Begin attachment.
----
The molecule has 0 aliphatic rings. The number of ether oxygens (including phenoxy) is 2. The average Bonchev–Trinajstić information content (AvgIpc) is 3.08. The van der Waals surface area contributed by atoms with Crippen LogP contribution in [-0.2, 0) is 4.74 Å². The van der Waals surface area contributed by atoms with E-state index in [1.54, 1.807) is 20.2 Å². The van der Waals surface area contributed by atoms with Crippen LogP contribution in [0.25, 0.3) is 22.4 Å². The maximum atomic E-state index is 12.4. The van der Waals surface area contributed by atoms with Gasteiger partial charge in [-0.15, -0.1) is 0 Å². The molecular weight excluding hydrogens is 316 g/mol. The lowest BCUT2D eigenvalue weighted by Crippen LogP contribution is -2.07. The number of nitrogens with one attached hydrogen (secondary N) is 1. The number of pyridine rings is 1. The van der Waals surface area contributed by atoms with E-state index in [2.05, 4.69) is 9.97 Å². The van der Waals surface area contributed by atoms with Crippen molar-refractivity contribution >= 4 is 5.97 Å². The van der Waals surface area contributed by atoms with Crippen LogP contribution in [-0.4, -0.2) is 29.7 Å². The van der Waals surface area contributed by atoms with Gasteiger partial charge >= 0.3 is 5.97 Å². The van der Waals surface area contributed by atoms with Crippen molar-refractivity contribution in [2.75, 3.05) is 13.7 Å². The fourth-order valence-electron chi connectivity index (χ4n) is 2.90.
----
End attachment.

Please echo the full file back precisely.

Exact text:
The molecule has 0 aliphatic rings. The number of ether oxygens (including phenoxy) is 2. The average Bonchev–Trinajstić information content (AvgIpc) is 3.08. The van der Waals surface area contributed by atoms with Crippen LogP contribution in [-0.2, 0) is 4.74 Å². The van der Waals surface area contributed by atoms with E-state index in [1.54, 1.807) is 20.2 Å². The van der Waals surface area contributed by atoms with Crippen LogP contribution in [0.25, 0.3) is 22.4 Å². The maximum atomic E-state index is 12.4. The van der Waals surface area contributed by atoms with Gasteiger partial charge in [-0.15, -0.1) is 0 Å². The molecular weight excluding hydrogens is 316 g/mol. The lowest BCUT2D eigenvalue weighted by Crippen LogP contribution is -2.07. The number of nitrogens with one attached hydrogen (secondary N) is 1. The number of pyridine rings is 1. The van der Waals surface area contributed by atoms with E-state index in [2.05, 4.69) is 9.97 Å². The van der Waals surface area contributed by atoms with Crippen molar-refractivity contribution >= 4 is 5.97 Å². The van der Waals surface area contributed by atoms with Crippen LogP contribution in [-0.4, -0.2) is 29.7 Å². The van der Waals surface area contributed by atoms with Gasteiger partial charge >= 0.3 is 5.97 Å². The van der Waals surface area contributed by atoms with Crippen molar-refractivity contribution in [2.75, 3.05) is 13.7 Å². The fourth-order valence-electron chi connectivity index (χ4n) is 2.90.